Community interventions and the need for further research

Substantial reductions in neonatal mortality can be achieved, even in contexts where health care systems are very weak, as has been shown in cluster randomized trials of community mobilisation with women's groups in rural Nepal and rural tribal areas in India [20, 21]. These interventions were modelled on a before-and-after study in remote rural Bolivia, which used a participatory learning and action cycle with women's groups to improve home care practices and health care use [22]. The women's groups, under the guidance of a facilitator, went through a cycle of meetings, in which they identified and prioritized maternal and newborn health problems, and subsequently developed, implemented and evaluated strategies to address these problems, with the support of the entire community. The studies in Nepal and India showed a 30% and 45% reduction in neonatal mortality respectively. There are indications that such participatory strategies for behaviour change are more effective than one-to-one health education [23]. This is consistent with Bandura's social learning theory, which stresses the importance of social interaction, and hence involving the wider community, for behaviour change [24].

There are still questions about the factors that influence the impact of women's group interventions on newborn mortality. The intensity and coverage of community mobilisation might be two such factors. The community mobilisation arm of the Prohjanmo trial in Bangladesh, which was far less intensive than the women's group interventions in Nepal and India, showed no impact on neonatal mortality [25]. A women's group trial running between 2005 and 2007 in rural Bangladesh, of similar high intensity as in Nepal and India also showed no impact on neonatal mortality, or on most home care practices and health behaviours [13]. A main hypothesis is that this was due to the much lower coverage of women's groups in the Bangladesh 2005-2007 trial (1 women's group per 1414 population) compared to Nepal (1:756) and India (1:468). For evidence-based policy making, it is important to better understand these factors. The potential of women's groups to reduce newborn mortality is high and the costs are low [21, 26]. Their scalability in the Bangladesh context, with its numerous women's groups involved in a variety of activities such as micro-credit, is high.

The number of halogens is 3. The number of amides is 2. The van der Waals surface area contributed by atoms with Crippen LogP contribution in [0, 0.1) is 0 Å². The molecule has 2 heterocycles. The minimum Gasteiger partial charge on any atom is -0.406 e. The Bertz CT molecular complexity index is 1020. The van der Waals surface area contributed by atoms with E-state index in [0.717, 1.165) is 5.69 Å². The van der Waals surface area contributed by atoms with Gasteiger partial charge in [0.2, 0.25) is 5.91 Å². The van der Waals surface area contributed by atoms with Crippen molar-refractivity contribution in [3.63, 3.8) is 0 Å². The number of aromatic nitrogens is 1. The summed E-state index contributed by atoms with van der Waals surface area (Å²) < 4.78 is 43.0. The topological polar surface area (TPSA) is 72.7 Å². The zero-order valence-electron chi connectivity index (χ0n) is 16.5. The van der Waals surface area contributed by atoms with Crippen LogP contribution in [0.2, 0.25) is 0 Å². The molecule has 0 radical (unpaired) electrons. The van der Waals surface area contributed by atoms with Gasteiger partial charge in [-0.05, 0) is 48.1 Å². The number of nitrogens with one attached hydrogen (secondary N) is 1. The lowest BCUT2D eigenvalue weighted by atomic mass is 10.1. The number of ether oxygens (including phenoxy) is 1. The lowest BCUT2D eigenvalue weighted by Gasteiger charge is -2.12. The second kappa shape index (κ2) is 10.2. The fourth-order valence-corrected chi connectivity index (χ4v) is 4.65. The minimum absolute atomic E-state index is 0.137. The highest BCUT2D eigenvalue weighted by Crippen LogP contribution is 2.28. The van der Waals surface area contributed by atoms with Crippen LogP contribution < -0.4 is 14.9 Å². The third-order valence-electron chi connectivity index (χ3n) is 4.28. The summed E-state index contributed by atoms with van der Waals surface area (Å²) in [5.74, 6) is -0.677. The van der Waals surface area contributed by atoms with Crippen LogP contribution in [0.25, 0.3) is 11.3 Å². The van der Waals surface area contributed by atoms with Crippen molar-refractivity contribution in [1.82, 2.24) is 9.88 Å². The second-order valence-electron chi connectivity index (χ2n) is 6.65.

This study will examine whether coverage is an important factor influencing the effect of women's groups on neonatal mortality. It will test the effect on neonatal mortality of an intensive women's group intervention with high population coverage.


Objectives and research questions


To improve newborn and maternal health and survival in Bangladesh.


To test the effect on newborn and maternal health outcomes of a participatory women's group intervention with a high coverage of women's groups in the population.

Primary research question